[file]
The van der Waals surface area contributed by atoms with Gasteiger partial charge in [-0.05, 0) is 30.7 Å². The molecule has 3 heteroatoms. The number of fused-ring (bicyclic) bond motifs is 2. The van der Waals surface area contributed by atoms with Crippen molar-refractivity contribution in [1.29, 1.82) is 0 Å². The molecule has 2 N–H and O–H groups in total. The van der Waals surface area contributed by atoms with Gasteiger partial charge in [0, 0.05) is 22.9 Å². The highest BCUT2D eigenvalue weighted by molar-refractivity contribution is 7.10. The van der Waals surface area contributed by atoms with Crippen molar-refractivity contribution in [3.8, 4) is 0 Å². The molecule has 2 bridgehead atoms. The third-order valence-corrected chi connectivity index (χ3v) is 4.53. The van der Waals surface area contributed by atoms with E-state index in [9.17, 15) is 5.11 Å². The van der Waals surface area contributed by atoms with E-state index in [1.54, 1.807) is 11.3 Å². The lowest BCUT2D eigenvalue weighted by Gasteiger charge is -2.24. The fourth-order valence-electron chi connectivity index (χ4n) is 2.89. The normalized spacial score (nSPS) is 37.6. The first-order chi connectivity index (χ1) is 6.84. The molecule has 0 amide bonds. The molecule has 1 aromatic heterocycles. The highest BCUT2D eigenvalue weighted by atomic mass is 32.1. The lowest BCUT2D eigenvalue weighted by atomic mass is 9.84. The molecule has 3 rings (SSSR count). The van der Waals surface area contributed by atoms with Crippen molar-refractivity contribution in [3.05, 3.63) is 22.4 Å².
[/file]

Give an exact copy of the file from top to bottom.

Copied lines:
The van der Waals surface area contributed by atoms with Gasteiger partial charge in [-0.05, 0) is 30.7 Å². The molecule has 3 heteroatoms. The number of fused-ring (bicyclic) bond motifs is 2. The van der Waals surface area contributed by atoms with Crippen molar-refractivity contribution in [1.29, 1.82) is 0 Å². The molecule has 2 N–H and O–H groups in total. The van der Waals surface area contributed by atoms with Gasteiger partial charge in [0, 0.05) is 22.9 Å². The highest BCUT2D eigenvalue weighted by molar-refractivity contribution is 7.10. The van der Waals surface area contributed by atoms with Crippen molar-refractivity contribution in [3.8, 4) is 0 Å². The molecule has 2 bridgehead atoms. The third-order valence-corrected chi connectivity index (χ3v) is 4.53. The van der Waals surface area contributed by atoms with E-state index in [9.17, 15) is 5.11 Å². The van der Waals surface area contributed by atoms with E-state index in [1.54, 1.807) is 11.3 Å². The lowest BCUT2D eigenvalue weighted by Gasteiger charge is -2.24. The fourth-order valence-electron chi connectivity index (χ4n) is 2.89. The normalized spacial score (nSPS) is 37.6. The first-order chi connectivity index (χ1) is 6.84. The molecule has 0 amide bonds. The molecule has 1 aromatic heterocycles. The highest BCUT2D eigenvalue weighted by atomic mass is 32.1. The lowest BCUT2D eigenvalue weighted by atomic mass is 9.84. The molecule has 3 rings (SSSR count). The van der Waals surface area contributed by atoms with Crippen molar-refractivity contribution in [3.05, 3.63) is 22.4 Å².